Associate Professor of Law
Director of Asian Legal Studies
U.S. Director, Joint Program in International Commercial Law and Dispute Resolution
B.A., M.A., 1997 (Yale), J.D., LL.M., 2006 (Cornell)
Areas of Expertise
- Chinese Law
- Japanese Law
- International Trade
- International Human Rights
- International Law
Faculty BiographyTim Webster is Associate Professor of Transnational Law, and Director of Asian Legal Studies, at Case Western Reserve University. He also founded the Joint Program in International Commercial Law, an innovative collaboration between Case and Southwest University of Political Science and Law (Chongqing, China), the only joint LLM degree recognized by the Chinese government.
Professor Webster conducts interdisciplinary research on the interactions between international law, and the domestic legal systems of China, Japan, Korea and Taiwan. He has published on China’s WTO compliance, Japan’s adoption of international human rights norms, and Korea’s reconfiguration of World War II liability, most recently in the Columbia, Michigan, Northwestern, NYU, and Virginia Journals of International Law. He has testified before Congress, appeared on radio and television, and written for the popular media locally, nationally and internationally.
Professor Webster has lectured in French, Mandarin and Japanese to audiences in Asia, Australia, Europe and North America. He has held visiting professorships at the IÉSEG School of Management (Paris), National Taiwan University (Taipei), Southwest University of Political Science and Law (Chongqing, China) and Paris Sciences et Lettres (formerly, University of Paris – Dauphine). He began teaching at Yale Law School, where he also worked on legal reform projects with Chinese academics, judges and officials. Previously, he practiced international dispute resolution in the Tokyo and New York offices of Morrison Foerster, and clerked in Boston.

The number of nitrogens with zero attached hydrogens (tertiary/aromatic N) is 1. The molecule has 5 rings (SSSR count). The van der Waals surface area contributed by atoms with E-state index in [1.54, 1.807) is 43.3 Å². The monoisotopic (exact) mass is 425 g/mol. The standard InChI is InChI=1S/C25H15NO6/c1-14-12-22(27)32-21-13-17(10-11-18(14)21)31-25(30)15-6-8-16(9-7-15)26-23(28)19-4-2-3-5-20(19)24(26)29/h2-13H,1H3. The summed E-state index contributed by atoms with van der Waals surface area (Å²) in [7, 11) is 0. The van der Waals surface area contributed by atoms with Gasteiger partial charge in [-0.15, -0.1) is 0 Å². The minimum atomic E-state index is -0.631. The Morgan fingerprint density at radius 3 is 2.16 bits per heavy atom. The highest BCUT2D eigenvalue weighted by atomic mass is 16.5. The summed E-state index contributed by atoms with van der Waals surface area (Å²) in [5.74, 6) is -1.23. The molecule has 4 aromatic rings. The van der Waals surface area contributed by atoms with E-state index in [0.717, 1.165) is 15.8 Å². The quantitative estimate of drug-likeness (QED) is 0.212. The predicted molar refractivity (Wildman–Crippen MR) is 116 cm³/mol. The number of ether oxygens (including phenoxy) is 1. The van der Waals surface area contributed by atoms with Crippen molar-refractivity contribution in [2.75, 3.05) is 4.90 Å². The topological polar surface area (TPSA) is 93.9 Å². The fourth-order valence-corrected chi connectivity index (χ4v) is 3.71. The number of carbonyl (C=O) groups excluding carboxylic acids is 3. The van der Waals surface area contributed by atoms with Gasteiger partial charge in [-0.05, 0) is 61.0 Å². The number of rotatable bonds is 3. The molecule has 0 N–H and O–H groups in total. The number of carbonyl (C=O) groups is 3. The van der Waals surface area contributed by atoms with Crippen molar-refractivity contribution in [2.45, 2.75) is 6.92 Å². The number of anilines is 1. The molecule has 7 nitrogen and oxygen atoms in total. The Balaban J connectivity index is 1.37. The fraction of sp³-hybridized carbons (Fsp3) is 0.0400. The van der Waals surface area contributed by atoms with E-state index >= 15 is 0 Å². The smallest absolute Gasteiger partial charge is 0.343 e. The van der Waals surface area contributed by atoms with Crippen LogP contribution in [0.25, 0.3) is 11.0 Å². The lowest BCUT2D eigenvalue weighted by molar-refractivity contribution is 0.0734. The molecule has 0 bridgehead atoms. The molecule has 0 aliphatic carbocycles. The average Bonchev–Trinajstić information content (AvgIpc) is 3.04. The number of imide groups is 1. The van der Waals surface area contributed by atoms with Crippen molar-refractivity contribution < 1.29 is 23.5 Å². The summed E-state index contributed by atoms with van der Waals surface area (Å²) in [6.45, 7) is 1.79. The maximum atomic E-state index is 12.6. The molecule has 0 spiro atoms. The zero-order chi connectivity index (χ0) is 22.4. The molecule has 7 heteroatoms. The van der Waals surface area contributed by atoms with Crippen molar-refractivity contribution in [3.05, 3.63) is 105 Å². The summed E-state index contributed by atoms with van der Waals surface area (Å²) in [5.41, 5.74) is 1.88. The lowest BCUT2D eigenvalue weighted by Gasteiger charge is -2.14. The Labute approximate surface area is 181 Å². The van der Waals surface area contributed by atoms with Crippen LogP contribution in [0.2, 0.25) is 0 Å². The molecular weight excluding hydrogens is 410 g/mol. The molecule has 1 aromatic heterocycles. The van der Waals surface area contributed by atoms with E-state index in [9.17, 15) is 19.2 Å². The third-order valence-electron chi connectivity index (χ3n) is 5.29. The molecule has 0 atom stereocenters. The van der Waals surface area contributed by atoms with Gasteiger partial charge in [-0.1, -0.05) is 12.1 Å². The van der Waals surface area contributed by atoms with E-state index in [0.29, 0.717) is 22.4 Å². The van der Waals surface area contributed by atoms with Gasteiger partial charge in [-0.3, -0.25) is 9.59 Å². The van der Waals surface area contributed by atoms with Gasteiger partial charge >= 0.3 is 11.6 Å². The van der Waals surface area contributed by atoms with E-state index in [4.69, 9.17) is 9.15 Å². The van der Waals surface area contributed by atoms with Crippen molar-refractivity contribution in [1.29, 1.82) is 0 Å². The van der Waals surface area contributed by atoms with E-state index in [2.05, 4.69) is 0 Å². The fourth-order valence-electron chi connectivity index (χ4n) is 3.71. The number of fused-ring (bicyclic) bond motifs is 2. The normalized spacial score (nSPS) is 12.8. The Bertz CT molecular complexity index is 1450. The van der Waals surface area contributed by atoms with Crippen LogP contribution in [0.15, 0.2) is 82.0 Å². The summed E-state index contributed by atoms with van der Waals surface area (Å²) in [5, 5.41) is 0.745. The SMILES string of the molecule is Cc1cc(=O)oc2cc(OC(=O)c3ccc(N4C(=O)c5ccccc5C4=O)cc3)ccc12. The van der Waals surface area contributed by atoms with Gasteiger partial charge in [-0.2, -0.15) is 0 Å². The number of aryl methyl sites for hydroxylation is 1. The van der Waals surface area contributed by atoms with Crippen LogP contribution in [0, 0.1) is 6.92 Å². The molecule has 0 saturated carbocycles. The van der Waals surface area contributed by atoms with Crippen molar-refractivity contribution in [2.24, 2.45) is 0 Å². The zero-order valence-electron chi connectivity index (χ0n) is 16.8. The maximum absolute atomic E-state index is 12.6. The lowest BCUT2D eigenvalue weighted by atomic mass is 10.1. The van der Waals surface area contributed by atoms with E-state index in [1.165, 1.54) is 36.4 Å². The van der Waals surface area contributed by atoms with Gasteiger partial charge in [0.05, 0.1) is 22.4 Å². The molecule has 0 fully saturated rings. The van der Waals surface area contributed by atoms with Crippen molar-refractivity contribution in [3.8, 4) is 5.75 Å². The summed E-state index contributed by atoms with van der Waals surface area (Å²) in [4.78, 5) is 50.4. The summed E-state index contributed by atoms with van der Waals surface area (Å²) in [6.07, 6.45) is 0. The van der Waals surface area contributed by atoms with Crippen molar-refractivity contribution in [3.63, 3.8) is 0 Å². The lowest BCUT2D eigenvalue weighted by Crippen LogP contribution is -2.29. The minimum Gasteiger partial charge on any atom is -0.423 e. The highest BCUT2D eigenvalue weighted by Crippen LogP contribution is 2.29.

Webster is a fellow with the Public Intellectuals Program, a group of young China specialists chosen by the National Committee on U.S.-China, and the U.S.-Japan Network for the Future, a similar cohort of Japan specialists. He is one of two American professors, and the only lawyer, chosen for both programs.